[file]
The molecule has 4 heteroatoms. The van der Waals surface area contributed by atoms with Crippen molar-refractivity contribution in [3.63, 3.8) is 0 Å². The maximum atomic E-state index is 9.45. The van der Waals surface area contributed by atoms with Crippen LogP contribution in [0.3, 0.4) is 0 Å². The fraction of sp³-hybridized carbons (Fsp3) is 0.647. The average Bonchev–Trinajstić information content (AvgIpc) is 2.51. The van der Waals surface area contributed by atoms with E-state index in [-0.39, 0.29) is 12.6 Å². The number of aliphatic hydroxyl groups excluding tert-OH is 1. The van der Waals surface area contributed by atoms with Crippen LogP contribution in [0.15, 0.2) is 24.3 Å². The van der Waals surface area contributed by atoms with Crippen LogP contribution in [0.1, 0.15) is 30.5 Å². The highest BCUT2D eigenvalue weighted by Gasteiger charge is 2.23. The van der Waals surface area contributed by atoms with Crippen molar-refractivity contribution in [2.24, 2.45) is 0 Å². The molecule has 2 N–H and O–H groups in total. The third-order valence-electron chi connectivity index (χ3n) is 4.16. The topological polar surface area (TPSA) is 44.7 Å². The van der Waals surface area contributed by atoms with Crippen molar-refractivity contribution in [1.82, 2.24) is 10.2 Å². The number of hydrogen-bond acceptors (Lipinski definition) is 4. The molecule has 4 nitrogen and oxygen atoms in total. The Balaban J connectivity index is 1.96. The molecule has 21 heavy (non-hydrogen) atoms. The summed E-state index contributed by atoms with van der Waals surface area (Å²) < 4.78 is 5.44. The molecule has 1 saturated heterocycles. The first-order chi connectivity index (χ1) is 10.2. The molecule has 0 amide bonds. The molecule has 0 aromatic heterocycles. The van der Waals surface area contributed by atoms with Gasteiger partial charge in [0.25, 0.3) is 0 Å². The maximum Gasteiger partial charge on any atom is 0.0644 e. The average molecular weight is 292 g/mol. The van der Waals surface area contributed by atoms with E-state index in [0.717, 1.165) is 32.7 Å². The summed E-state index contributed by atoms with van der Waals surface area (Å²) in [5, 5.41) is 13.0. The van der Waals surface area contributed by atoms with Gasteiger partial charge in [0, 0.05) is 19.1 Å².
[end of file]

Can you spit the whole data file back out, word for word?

The molecule has 4 heteroatoms. The van der Waals surface area contributed by atoms with Crippen molar-refractivity contribution in [3.63, 3.8) is 0 Å². The maximum atomic E-state index is 9.45. The van der Waals surface area contributed by atoms with Crippen LogP contribution in [0.3, 0.4) is 0 Å². The fraction of sp³-hybridized carbons (Fsp3) is 0.647. The average Bonchev–Trinajstić information content (AvgIpc) is 2.51. The van der Waals surface area contributed by atoms with E-state index in [-0.39, 0.29) is 12.6 Å². The number of aliphatic hydroxyl groups excluding tert-OH is 1. The van der Waals surface area contributed by atoms with Crippen LogP contribution in [0.15, 0.2) is 24.3 Å². The van der Waals surface area contributed by atoms with Crippen LogP contribution in [0.1, 0.15) is 30.5 Å². The highest BCUT2D eigenvalue weighted by Gasteiger charge is 2.23. The van der Waals surface area contributed by atoms with Crippen molar-refractivity contribution in [2.24, 2.45) is 0 Å². The molecule has 2 N–H and O–H groups in total. The third-order valence-electron chi connectivity index (χ3n) is 4.16. The topological polar surface area (TPSA) is 44.7 Å². The van der Waals surface area contributed by atoms with Crippen molar-refractivity contribution in [1.82, 2.24) is 10.2 Å². The number of hydrogen-bond acceptors (Lipinski definition) is 4. The molecule has 4 nitrogen and oxygen atoms in total. The Balaban J connectivity index is 1.96. The molecule has 21 heavy (non-hydrogen) atoms. The summed E-state index contributed by atoms with van der Waals surface area (Å²) < 4.78 is 5.44. The molecule has 1 saturated heterocycles. The first-order chi connectivity index (χ1) is 10.2. The molecule has 0 amide bonds. The molecule has 0 aromatic heterocycles. The van der Waals surface area contributed by atoms with Gasteiger partial charge in [0.25, 0.3) is 0 Å². The maximum Gasteiger partial charge on any atom is 0.0644 e. The average molecular weight is 292 g/mol. The van der Waals surface area contributed by atoms with E-state index in [0.717, 1.165) is 32.7 Å². The summed E-state index contributed by atoms with van der Waals surface area (Å²) in [5, 5.41) is 13.0. The van der Waals surface area contributed by atoms with Gasteiger partial charge in [0, 0.05) is 19.1 Å².